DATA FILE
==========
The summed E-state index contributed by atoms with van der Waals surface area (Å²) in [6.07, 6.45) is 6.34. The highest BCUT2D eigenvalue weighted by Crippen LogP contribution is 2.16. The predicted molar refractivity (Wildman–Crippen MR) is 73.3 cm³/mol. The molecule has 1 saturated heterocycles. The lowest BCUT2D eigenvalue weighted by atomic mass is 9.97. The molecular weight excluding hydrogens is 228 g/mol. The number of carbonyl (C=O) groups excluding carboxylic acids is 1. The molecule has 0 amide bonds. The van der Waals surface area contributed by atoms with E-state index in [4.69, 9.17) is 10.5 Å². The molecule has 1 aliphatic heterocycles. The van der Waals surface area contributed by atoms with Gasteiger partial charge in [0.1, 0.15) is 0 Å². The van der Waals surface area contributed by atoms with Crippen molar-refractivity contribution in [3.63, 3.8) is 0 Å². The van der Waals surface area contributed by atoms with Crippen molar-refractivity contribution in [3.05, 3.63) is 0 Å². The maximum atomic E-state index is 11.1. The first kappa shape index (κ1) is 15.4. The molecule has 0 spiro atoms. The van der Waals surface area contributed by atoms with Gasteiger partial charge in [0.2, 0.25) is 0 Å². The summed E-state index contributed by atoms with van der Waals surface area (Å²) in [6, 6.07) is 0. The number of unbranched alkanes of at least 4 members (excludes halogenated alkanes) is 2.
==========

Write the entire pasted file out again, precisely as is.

The summed E-state index contributed by atoms with van der Waals surface area (Å²) in [6.07, 6.45) is 6.34. The highest BCUT2D eigenvalue weighted by Crippen LogP contribution is 2.16. The predicted molar refractivity (Wildman–Crippen MR) is 73.3 cm³/mol. The molecule has 1 saturated heterocycles. The lowest BCUT2D eigenvalue weighted by atomic mass is 9.97. The molecular weight excluding hydrogens is 228 g/mol. The number of carbonyl (C=O) groups excluding carboxylic acids is 1. The molecule has 0 amide bonds. The van der Waals surface area contributed by atoms with E-state index in [4.69, 9.17) is 10.5 Å². The molecule has 1 aliphatic heterocycles. The van der Waals surface area contributed by atoms with Gasteiger partial charge in [0.1, 0.15) is 0 Å². The van der Waals surface area contributed by atoms with Crippen molar-refractivity contribution in [3.63, 3.8) is 0 Å². The van der Waals surface area contributed by atoms with Crippen molar-refractivity contribution in [3.05, 3.63) is 0 Å². The maximum atomic E-state index is 11.1. The first kappa shape index (κ1) is 15.4. The molecule has 0 spiro atoms. The van der Waals surface area contributed by atoms with Gasteiger partial charge in [0.2, 0.25) is 0 Å². The summed E-state index contributed by atoms with van der Waals surface area (Å²) in [6, 6.07) is 0. The number of unbranched alkanes of at least 4 members (excludes halogenated alkanes) is 2.